So what we were trying to achieve with Mineclass  was a way of encouraging this concept of a ako, non-hierarchal learning arrangement where teachers could learn from students, and students could learn from teachers, and we could all play to our strengths. So in Minecraft, kids know how to do Minecraft, they're really good at it, and teachers know how to structure a project, or how to collaborate globally, or how to prototype and use design thinking to improve creations. So that's the potential I think, of something like Minecraft, is that everyone can play to their strengths and we can all learn from it together. What I find is that a lot of teachers or parents who have set ways of thinking about gaming and Minecraft, they think of gaming as something that teenage boys do in dark rooms that's not educational at all. But what I would say is try something, and then have an opinion. What I've found is with my six year old daughter, creating structures with her, has shown me how amazing games can be.

So I'd say just give it a go, and play, let yourself have some fun.

Date added: 12/14/2015

Mineclass - student directed, play-based learning

Matt Richards from Mindlab talks about Mineclass. Mineclass is an international shared learning project in Minecraft. Matt says that one of the challenges for teachers with games based learning, is that a many of them are not gamers, and don't really understand gaming formats. Mineclass is a way of encouraging non-hierarchal learning where teachers could learn from students, and students could learn from teachers, and everyone can play to their strengths. So children know how to use Minecraft, and teachers know how to structure a project, how to collaborate globally, and how to prototype and use design thinking to improve creations. So the students run the website, mineclass.org, Matt helps connect the educators and the students from different countries to participate in the project, and the result is, in Matt’s words “an experiment in awesomeness”.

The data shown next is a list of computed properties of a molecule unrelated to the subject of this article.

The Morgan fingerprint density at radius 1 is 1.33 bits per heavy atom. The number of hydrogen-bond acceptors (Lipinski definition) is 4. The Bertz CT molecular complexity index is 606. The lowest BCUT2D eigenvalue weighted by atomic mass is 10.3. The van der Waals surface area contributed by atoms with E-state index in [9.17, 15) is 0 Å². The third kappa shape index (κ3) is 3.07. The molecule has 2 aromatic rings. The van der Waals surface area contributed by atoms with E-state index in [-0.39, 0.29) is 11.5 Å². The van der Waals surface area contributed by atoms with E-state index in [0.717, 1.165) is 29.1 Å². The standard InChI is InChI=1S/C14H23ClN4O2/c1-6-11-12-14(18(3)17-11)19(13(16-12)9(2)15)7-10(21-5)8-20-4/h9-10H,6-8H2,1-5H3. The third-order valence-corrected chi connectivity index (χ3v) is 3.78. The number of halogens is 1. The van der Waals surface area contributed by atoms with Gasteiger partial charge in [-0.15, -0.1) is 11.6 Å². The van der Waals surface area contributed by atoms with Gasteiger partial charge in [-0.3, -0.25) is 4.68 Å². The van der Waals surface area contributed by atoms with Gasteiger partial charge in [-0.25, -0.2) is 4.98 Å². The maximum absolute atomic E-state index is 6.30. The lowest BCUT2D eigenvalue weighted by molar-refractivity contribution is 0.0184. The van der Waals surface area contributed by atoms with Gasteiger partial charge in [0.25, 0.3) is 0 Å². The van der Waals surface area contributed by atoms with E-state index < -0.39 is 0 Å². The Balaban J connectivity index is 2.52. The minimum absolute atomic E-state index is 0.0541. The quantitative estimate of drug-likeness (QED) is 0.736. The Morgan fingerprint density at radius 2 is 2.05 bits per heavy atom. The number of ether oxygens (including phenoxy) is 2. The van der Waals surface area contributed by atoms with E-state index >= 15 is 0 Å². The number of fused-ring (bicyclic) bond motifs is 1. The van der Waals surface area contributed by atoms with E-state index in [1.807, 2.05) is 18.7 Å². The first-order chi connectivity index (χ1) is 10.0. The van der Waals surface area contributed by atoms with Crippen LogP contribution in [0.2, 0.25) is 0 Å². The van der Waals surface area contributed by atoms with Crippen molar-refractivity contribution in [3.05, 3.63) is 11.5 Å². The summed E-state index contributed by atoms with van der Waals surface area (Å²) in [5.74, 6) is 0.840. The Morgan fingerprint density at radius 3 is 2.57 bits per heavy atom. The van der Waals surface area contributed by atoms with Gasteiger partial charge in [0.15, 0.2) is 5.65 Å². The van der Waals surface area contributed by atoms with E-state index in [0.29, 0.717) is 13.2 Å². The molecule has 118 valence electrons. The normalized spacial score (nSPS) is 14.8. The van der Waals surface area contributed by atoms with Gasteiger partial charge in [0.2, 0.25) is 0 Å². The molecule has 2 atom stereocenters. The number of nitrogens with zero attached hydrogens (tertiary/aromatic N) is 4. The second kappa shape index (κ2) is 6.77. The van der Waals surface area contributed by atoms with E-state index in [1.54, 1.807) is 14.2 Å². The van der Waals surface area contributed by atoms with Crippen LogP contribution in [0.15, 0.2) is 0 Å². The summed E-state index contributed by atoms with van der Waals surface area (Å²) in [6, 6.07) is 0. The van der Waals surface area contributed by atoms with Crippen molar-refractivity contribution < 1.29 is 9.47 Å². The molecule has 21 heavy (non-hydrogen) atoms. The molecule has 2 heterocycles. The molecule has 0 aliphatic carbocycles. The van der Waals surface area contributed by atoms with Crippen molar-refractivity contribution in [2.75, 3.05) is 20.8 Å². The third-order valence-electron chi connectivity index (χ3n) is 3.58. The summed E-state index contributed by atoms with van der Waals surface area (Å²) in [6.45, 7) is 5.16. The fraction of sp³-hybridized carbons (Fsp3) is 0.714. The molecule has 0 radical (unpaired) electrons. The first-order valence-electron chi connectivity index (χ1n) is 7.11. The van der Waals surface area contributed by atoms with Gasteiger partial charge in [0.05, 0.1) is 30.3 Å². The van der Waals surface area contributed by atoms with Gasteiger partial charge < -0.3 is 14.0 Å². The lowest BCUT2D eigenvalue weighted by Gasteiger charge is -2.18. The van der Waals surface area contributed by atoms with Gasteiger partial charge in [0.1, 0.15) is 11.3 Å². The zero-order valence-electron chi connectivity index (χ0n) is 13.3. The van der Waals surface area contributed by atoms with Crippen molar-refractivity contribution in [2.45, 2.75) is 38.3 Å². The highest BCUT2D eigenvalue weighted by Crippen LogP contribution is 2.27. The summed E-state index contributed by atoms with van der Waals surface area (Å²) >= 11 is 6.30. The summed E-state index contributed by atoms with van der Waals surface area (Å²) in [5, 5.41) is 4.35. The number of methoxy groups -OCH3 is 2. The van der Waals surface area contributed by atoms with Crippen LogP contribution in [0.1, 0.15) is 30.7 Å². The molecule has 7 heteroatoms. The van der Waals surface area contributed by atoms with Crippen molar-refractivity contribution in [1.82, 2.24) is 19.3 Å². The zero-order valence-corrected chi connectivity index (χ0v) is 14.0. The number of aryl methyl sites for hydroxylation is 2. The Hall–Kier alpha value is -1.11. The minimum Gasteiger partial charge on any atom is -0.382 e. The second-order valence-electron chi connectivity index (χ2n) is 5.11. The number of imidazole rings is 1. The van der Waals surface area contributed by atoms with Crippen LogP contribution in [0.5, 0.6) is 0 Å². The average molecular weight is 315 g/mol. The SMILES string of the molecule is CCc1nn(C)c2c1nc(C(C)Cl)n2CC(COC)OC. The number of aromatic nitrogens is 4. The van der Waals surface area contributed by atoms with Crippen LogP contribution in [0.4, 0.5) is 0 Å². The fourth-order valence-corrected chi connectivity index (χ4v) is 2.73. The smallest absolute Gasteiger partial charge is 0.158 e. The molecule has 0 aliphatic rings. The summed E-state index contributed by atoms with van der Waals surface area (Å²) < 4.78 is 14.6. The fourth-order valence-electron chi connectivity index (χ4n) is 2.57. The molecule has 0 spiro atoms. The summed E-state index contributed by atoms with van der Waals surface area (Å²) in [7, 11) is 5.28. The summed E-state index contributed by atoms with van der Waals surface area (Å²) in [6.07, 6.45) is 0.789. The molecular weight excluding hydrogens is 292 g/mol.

Views 3,680 Date added: 14/12/2015

Mineclass - student directed, play-based learning

Mineclass is an experiment in awesomeness. It's a way of exploring student self directed learning. So in Mineclass, which uses Minecraft as the platform, students really run the show. They set the challenges, and they teach the teachers how to do Minecraft. Teachers in Mineclass focus on things that they're good at, such as design thinking, project based learning, and global collaboration. What's really cool about Mineclass is that we have students and teachers from all around the world participating in a shared Minecraft learning experience. I've been using Minecraft for about four years, I was a primary school teacher, then a secondary teacher before joining the Minelab. We found kids just loved using Minecraft, it was a really engaging way of getting kids to collaborate and code.